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Journal of Case Reports
The Rise of Calcium and Control of its Fall
Larissa Higgins, Ruth Casey, Tara Tarmey  
Department of Endocrinology, Galway University Hospital, Galway, Ireland.
Corresponding Author:
Dr. Larissa Higgins
Email: larissashiggins@gmail.com
Received: 21-NOV-2015 Accepted: 28-MAY-2016 Published Online: 30-JUL-2016
DOI: http://dx.doi.org/10.17659/01.2016.0086
This case highlights an atypical presentation of primary hyperparathyroidism with significant life-threatening hypercalcemia in an 83 year old lady admitted with non-specific symptoms of malaise, dyspnoea and epigastric discomfort. On imaging she was subsequently discovered to have two distinct unexpected findings, a parathyroid mass and a cystic pancreatic mass. Initially an underlying genetic syndrome linking the two structural lesions was considered, possibly a pancreatic neuroendocrine tumor in the presence of a parathyroid mass. However further investigation with a CT pancreatic protocol, revealed her pancreas to show evidence of previous pancreatitis with resultant pseudocyst formation, likely all induced by hypercalcemia of unknown duration. She denied any prior acute episodes of epigastric pain. Whilst previous case reports describe the diagnosis of a parathyroid lesion presenting with acute pancreatitis, our case is rare in that the pancreatitis was an incidental discovery. Although relatively asymptomatic, the pancreatic inflammation induced by hypercalcaemia was significant resulting in development of a large pseudocyst in the pancreatic tail and radiological evidence consistent with previous episodes of pancreatitis. The patient’s hypercalcemia had also resulted in nephrocalcinosis and tooth resorption. This case acts a reminder that although primary hyperparathyroidism is often considered a relatively benign entity, life-threatening hypercalcemia can develop and requires urgent management. It highlights the multi-systemic sequelae that can occur with chronic hypercalcemia and reminds us that parathyroid carcinoma although rare, must always be considered when markedly elevated levels of parathyroid hormone and hypercalcemia are encountered.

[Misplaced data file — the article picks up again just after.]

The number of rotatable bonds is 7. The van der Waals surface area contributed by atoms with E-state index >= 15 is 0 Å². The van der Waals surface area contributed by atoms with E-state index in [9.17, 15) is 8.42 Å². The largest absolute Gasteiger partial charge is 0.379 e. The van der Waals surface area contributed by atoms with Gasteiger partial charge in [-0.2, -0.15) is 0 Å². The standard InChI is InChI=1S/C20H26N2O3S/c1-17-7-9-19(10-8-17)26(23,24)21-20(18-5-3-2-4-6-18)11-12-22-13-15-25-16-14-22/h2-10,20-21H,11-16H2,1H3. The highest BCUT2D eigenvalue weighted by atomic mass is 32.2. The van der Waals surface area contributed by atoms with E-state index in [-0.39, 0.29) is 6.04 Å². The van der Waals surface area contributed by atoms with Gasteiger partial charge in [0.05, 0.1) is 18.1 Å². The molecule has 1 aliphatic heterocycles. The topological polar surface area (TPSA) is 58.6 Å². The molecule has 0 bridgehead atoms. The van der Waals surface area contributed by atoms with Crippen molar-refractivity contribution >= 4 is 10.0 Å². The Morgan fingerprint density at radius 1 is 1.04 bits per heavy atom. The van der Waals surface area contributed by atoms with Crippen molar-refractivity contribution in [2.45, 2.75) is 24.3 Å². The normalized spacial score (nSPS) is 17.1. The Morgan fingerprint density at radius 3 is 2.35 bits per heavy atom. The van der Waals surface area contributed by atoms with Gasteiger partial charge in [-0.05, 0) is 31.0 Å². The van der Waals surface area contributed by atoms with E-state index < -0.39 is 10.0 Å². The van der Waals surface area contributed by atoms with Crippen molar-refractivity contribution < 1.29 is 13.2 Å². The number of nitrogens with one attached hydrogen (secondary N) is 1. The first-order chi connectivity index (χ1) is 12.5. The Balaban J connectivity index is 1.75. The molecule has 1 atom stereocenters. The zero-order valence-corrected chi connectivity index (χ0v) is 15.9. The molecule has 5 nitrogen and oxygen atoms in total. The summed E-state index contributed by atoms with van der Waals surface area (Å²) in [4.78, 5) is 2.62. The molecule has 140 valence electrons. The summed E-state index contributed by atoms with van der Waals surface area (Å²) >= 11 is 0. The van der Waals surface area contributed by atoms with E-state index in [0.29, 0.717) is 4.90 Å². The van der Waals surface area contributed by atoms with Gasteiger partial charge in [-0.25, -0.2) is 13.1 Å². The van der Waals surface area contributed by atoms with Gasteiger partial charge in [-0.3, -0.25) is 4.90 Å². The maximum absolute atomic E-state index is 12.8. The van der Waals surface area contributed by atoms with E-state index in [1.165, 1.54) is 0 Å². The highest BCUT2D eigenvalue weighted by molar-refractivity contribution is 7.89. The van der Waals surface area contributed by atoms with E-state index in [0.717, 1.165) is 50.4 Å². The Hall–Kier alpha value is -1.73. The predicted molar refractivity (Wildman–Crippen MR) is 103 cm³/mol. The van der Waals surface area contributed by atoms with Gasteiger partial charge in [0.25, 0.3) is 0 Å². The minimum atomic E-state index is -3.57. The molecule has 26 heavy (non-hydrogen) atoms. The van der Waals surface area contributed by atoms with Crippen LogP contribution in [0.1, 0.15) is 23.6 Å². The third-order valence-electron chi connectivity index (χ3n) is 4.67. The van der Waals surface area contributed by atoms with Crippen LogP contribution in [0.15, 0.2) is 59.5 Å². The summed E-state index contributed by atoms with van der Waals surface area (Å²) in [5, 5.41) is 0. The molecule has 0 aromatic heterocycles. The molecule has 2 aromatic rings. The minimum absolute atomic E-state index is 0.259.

Keywords : Hypercalcemia, Hyperparathyroidism, Nephrocalcinosis, Pancreatitis, Parathyroid Neoplasms.

Acute primary hyperparathyroidism is a rare but potentially fatal endocrine emergency if it goes unrecognised and untreated. Prompt recognition and timely management of hypercalcemia are essential in reducing mortality with surgery being the cornerstone of definitive treatment. Primary hyperparathyroidism is often diagnosed incidentally due to raised serum calcium however it may also present with a multitude of vague and seemingly unrelated symptoms due to its effects on multiple organ systems. We present this case to emphasize the challenges of an early diagnosis, the importance of immediate management and the potential sequelae of hypercalcemia.

Case Report

An 83 year old lady was admitted with a one week history of non-specific symptoms of malaise, anorexia and epigastric discomfort along with new onset of shortness of breath for two days prior to presentation. On further questioning, she also admitted to recent symptoms of polydipsia and polyuria. She admitted to being constipated for the last number of years also. She denied weight loss, fevers, night sweats or steatorrhoea. She had not experienced chest pain, palpitations, orthopnoea or ankle swelling. Her family reported the patient had experienced low mood and some memory impairment in recent years. The patient was otherwise well, with no past medical history, except for cholelithiasis visualized on ultrasound imaging, twenty years prior. Prior to presentation, she was on no regular medications.

    Family history was non-contributory.  She was a lifelong non-smoker and did not drink alcohol. She had been independent of activities of daily living with excellent baseline mobility up until the two weeks preceding her admission when she had started to become dependent on a walking frame to mobilize due to global weakness. On admission her O2 saturations were 95% on room air with respiratory rate of 18 breaths per minute. Her blood pressure was 91/56 mmHg and she had developed presumably new atrial fibrillation on ECG at a rate of 105-110/min, with normal QT interval. Her ECG also showed left bundle branch block and as there was no old ECGs for comparison, she was triaged according to the acute coronary syndrome protocol and was brought immediately to the cardiac catheterization laboratory. Her angiogram revealed a 70% stenosis in her left anterior descending coronary artery. Her serial data showed troponin T of 43 ng/mL (0-14 ng/mL) rising to 70 ng/mL. As such her ECG changes were deemed by Cardiology to represent an old LBBB and she didn’t meet criteria for an acute coronary syndrome with subsequent need for immediate revascularisation. Her admission bloods however also showed an unexpected markedly elevated serum calcium of 4.16 mmol/L. She had no previous laboratory investigations available for comparison. Her laboratory investigations on admission are mentioned in Table 1 other supportive investigations are mentioned in Table 2.